1. ‘Bad Genius’


Directed by: Nattawut Poonpiriya
Starring: Chutimon Chuengcharoensukying, Teeradon Supapunpinyo

In a year that saw an unusual excess of comedic heist thrillers, “Bad Genius” easily tops the competition. The Thai blockbuster smashed box-office records in numerous Asian countries for its extraordinary portrayal of the exceedingly ordinary task of test taking. In a phenomenal acting debut, Chutimon Chuengcharoensukying plays a teenage prodigy who establishes an exam-cheating business, first as a venture at her high school and then as a national enterprise. The movie also offers a telling commentary on class structure and the education system in Thailand.

2. ‘Call Me by Your Name’


Directed by: Luca Guadagnino
Starring: Armie Hammer, Timothee Chalamet

“Call Me by Your Name” reaffirms Luca Guadagnino as a master of mise-en-scene, or telling a story through visual art and the theatrical landscape. Guadagnino and his crew sensually present a love story set against the handsome aesthetics of summertime in northern Italy. While at times the film plays out like a prolonged meet cute, the off-the-charts chemistry between Armie Hammer and 2017 breakout star Timothée Chalamet makes the story worthwhile. Also noteworthy is the film’s exceptional soundtrack, which includes music from The Psychedelic Furs, Giorgio Moroder and Ryuichi Sakamoto, among others.

3. ‘Coco’


Directed by: Adrian Molina, Lee Unkrich
Starring: Gael Garcia Bernal, Benjamin Bratt

Lee Unkrich and Adrian Molina take Pixar’s winning formula to uncharted territory in the ambitious and imaginative “Coco.” Telling the tale of an aspiring musician in search of his great-great-grandfather in the land of the dead, the film does justice to its heart-rending subject matter and pays due respect to Mexican culture. Unsurprisingly, the soundtrack, composed by the maestro Michael Giacchino and other talented musicians, is also incredibly affecting, especially the tear-jerking song “Remember Me.”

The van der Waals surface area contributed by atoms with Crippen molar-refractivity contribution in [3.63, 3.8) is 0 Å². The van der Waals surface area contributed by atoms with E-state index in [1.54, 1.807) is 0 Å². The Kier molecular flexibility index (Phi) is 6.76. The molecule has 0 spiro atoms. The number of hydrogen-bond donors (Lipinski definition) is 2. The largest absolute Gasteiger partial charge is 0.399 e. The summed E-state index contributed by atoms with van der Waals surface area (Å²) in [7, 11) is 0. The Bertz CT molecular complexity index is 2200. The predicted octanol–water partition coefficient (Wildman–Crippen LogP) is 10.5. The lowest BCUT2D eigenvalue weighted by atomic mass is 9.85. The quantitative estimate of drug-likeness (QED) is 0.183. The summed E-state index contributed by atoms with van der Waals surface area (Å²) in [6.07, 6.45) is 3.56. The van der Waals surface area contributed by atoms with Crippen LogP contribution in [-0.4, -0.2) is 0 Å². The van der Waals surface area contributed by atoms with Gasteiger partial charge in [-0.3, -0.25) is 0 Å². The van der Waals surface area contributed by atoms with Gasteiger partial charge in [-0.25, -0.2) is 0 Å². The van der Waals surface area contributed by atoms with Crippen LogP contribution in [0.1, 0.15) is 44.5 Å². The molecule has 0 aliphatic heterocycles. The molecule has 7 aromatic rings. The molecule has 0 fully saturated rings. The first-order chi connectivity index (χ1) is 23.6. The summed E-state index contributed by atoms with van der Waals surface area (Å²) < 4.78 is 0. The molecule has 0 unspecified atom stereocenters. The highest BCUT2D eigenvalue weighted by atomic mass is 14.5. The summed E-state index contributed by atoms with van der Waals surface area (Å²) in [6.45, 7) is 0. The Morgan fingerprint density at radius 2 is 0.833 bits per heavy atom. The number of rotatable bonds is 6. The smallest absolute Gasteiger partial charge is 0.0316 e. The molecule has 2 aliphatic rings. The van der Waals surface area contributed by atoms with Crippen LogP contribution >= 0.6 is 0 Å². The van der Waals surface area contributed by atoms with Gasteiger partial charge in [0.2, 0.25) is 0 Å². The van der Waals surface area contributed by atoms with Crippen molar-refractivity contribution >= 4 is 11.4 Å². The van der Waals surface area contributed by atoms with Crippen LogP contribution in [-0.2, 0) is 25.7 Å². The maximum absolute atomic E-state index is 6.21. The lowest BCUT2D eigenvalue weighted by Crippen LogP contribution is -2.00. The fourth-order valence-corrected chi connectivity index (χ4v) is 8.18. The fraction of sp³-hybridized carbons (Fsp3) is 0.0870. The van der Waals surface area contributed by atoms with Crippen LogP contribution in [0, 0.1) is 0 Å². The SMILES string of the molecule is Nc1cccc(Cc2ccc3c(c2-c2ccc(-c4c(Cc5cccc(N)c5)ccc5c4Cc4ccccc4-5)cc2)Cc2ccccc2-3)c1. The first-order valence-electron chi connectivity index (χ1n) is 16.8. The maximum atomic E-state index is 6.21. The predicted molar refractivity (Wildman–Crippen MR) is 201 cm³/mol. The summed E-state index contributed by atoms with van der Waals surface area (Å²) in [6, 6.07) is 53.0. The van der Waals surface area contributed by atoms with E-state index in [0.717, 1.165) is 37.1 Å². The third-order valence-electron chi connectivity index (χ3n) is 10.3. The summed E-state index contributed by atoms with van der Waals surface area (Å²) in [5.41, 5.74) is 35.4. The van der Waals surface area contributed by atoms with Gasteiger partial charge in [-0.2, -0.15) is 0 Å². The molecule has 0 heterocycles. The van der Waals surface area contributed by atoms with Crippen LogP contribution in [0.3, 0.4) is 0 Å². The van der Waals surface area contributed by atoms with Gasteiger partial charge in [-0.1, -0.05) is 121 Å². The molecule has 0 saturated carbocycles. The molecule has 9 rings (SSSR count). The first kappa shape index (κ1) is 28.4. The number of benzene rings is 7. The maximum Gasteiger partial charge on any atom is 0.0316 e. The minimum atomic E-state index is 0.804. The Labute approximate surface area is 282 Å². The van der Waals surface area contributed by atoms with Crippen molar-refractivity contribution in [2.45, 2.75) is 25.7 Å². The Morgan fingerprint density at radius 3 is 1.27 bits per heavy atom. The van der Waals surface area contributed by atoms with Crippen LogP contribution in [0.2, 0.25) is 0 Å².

4. ‘Logan’

Fox Movies

Directed by: James Mangold
Starring: Hugh Jackman, Dafne Keen

Hugh Jackman’s final stint as the X-Men’s lone wolf checks all the boxes of a stellar superhero movie, with intriguing heroes and villains, tense action sequences and stunning special effects. But “Logan” transcends the genre’s conventions and enters the realm of cultural mythology. The film encompasses a range of complex and mature themes, and arguably even serves as an allegory for immigration in 21st-century America. Jackman and Patrick Stewart also deliver career-defining performances, while newcomer Dafne Keen promises to be a worthy successor of the Wolverine character.

5. ‘Loveless’


Directed by: Andrey Zvyagintsev
Starring: Maryana Spivak, Aleksey Rozin

Andrey Zvyagintsev’s latest directorial effort is not an easy film to watch. Every relationship depicted in the mystery-drama is devoid of love: The vitriolic, divorced protagonists fail to show the slightest hint of affection toward their son until he goes missing. Part domestic drama, part police — or rather, volunteer search group — procedural, “Loveless” aptly captures a sense of disconnectedness and anomie in modern-day Russia, highlighted by cinematographer Mikhail Krichman’s calculated camerawork.